Last year’s New York Film Festival may have celebrated its golden anniversary, but the 51st edition—launching half a century plus a couple weeks after Lincoln Center’s inaugural fest—has distinctively, determinedly expanded in breadth, offering the closest NYFF has come to a something-for-every-cineast saturnalia. Among the bevy of sidebars alone are “Revivals” (11 little-screened repertory picks, including two by Holy Motors auteur Leos Carax), “Applied Science” (three docs based on ambitious non-film projects, like Google’s digitization of every book ever written), “Motion Portraits” (eight of those; don’t miss the austerely magical cable car curiosity Manakamana), “Emerging Artists” (spotlighting three features each from Mexico’s Fernando Eimbcke and the U.K.’s Joanna Hogg), plus the return of “Views from the Avant-Garde,” featuring a whopping 45 blocks of radical mind-benders.
Largely plucked off the prestigious vines of Cannes, Venice, Locarno, and Berlin, over half of this year’s record-breaking 36 main slate titles represent new work from returning NYFF filmmakers such as Catherine Breillat (Abuse of Weakness), Arnaud Desplechin (Jimmy P: Psychotherapy of a Plains Indian), Jia Zhangke (A Touch of Sin), and Spike Jonze (closing-night selection Her). It’s a sucker’s game to find rhyming themes among this wisely curated lot of formalist documentaries, one-man thrillers, period dramas, and modern comedies, so just imagine programmers Kent Jones, Dennis Lim, Marian Masone, Gavin Smith, and Amy Taubin have locked down a Netflix-style algorithm called “Masterworks and Other Bold Cinematic Visions, Minus That Mediocre Alan Partridge Farce, That You Didn’t Have to Fly to Europe to See.” With an unsurprisingly measured ratio of challenging slow-burners to red-carpet–friendly crowd-pleasers, it’s business as usual, just more so.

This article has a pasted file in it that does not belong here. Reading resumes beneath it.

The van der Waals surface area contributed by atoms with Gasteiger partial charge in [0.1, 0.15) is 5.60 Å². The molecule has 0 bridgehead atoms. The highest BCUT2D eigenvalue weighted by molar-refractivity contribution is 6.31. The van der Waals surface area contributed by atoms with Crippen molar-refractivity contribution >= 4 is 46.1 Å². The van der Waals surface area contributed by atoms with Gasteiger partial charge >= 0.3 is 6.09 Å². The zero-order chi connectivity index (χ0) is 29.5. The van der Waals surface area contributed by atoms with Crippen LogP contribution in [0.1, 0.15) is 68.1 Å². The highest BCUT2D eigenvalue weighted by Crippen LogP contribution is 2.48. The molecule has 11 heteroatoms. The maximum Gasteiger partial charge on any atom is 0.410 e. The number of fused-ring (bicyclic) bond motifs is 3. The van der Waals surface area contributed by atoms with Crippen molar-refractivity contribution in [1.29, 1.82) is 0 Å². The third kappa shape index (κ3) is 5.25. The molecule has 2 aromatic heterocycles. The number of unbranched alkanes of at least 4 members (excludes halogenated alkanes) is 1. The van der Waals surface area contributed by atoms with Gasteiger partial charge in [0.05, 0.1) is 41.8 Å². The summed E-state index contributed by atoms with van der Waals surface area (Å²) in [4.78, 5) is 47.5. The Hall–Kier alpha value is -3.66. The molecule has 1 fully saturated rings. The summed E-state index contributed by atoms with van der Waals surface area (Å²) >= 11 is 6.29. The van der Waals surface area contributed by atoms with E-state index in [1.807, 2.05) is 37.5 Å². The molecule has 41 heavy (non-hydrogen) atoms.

The action kicks off September 27 with the world premiere of Paul Greengrass’s Captain Phillips, a grimly docudramatic recount of the real-life Massachusetts seaman’s calamitous 2009 kidnapping by Somali pirates. With the director’s trademark aesthetic of handheld kineticism and punctuating zooms, this suspenseful high-seas misadventure could be seen as his third entry in some Wiki-thrills trilogy (following his similarly dour white-knucklers about historical chaos, Bloody Sunday and United 93). Politically conscious but emotionally underwhelming, Greengrass’s and screenwriter Billy Ray’s ship might have had more tug if it spent more than one scene and a couple lines of dialogue establishing how desperate motives are deeper than easy vilifications (cf. A Hijacking), but Tom Hanks—chewing through a Boston accent as the besieged Phillips—is absolutely unsinkable.
More tales of survival (uh-oh, themes are materializing): Straightforward in its storytelling and therefore a relentless, visceral experience, Steve McQueen’s 12 Years a Slave—presented here by Film Comment—tackles America’s ugly heritage of human bondage as a harrowing first-person experience without being couched in melodrama (Roots), exploitation (Mandingo) or flat-out insincerity (Django Unchained). Its dedication to authenticity and overall lack of editorializing means plenty of thoughtful year-end conversations (and cringe-inducing think pieces) about closure and reconciliation will follow, but don’t be duped by the hyperbolic who, following Telluride and Toronto, proclaimed it the one movie to cure cancer, save Christmas, or at least be the Bestest Best Picture of all time.